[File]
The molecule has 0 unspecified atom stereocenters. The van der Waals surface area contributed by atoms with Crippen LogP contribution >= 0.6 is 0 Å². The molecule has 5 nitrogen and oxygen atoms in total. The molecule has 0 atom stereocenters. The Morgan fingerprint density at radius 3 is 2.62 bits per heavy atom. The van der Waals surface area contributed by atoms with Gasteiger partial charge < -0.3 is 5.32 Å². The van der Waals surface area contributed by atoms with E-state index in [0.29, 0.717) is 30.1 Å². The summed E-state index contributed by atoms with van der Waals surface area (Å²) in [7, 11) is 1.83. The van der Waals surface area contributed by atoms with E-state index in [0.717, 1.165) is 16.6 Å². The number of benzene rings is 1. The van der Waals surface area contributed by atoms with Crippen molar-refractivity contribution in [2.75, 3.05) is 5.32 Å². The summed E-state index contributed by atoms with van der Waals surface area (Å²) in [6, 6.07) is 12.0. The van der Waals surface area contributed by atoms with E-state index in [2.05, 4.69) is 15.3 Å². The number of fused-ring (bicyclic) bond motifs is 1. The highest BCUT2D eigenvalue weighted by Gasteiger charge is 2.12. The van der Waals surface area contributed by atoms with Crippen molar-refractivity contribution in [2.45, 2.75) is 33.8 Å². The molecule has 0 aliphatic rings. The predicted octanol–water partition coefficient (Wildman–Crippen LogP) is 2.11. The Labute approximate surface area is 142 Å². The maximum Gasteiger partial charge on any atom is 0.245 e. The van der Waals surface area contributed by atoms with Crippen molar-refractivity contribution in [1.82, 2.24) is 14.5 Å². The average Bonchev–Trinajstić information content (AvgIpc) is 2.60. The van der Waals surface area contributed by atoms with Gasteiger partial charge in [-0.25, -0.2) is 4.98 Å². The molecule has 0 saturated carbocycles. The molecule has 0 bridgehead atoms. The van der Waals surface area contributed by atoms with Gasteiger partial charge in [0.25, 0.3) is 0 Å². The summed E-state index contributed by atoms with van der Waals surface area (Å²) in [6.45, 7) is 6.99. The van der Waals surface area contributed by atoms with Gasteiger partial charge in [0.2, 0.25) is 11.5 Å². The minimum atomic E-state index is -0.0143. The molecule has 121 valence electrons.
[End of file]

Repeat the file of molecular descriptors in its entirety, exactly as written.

The molecule has 0 unspecified atom stereocenters. The van der Waals surface area contributed by atoms with Crippen LogP contribution >= 0.6 is 0 Å². The molecule has 5 nitrogen and oxygen atoms in total. The molecule has 0 atom stereocenters. The Morgan fingerprint density at radius 3 is 2.62 bits per heavy atom. The van der Waals surface area contributed by atoms with Gasteiger partial charge < -0.3 is 5.32 Å². The van der Waals surface area contributed by atoms with E-state index in [0.29, 0.717) is 30.1 Å². The summed E-state index contributed by atoms with van der Waals surface area (Å²) in [7, 11) is 1.83. The van der Waals surface area contributed by atoms with E-state index in [0.717, 1.165) is 16.6 Å². The number of benzene rings is 1. The van der Waals surface area contributed by atoms with Crippen molar-refractivity contribution in [2.75, 3.05) is 5.32 Å². The summed E-state index contributed by atoms with van der Waals surface area (Å²) in [6, 6.07) is 12.0. The van der Waals surface area contributed by atoms with E-state index in [2.05, 4.69) is 15.3 Å². The number of fused-ring (bicyclic) bond motifs is 1. The highest BCUT2D eigenvalue weighted by Gasteiger charge is 2.12. The van der Waals surface area contributed by atoms with Crippen molar-refractivity contribution in [2.45, 2.75) is 33.8 Å². The molecule has 0 aliphatic rings. The predicted octanol–water partition coefficient (Wildman–Crippen LogP) is 2.11. The Labute approximate surface area is 142 Å². The maximum Gasteiger partial charge on any atom is 0.245 e. The van der Waals surface area contributed by atoms with Crippen molar-refractivity contribution in [1.82, 2.24) is 14.5 Å². The average Bonchev–Trinajstić information content (AvgIpc) is 2.60. The van der Waals surface area contributed by atoms with Gasteiger partial charge in [-0.25, -0.2) is 4.98 Å². The molecule has 0 saturated carbocycles. The molecule has 0 bridgehead atoms. The van der Waals surface area contributed by atoms with Gasteiger partial charge in [0.25, 0.3) is 0 Å². The summed E-state index contributed by atoms with van der Waals surface area (Å²) in [6.45, 7) is 6.99. The van der Waals surface area contributed by atoms with Gasteiger partial charge in [0.2, 0.25) is 11.5 Å². The minimum atomic E-state index is -0.0143. The molecule has 121 valence electrons.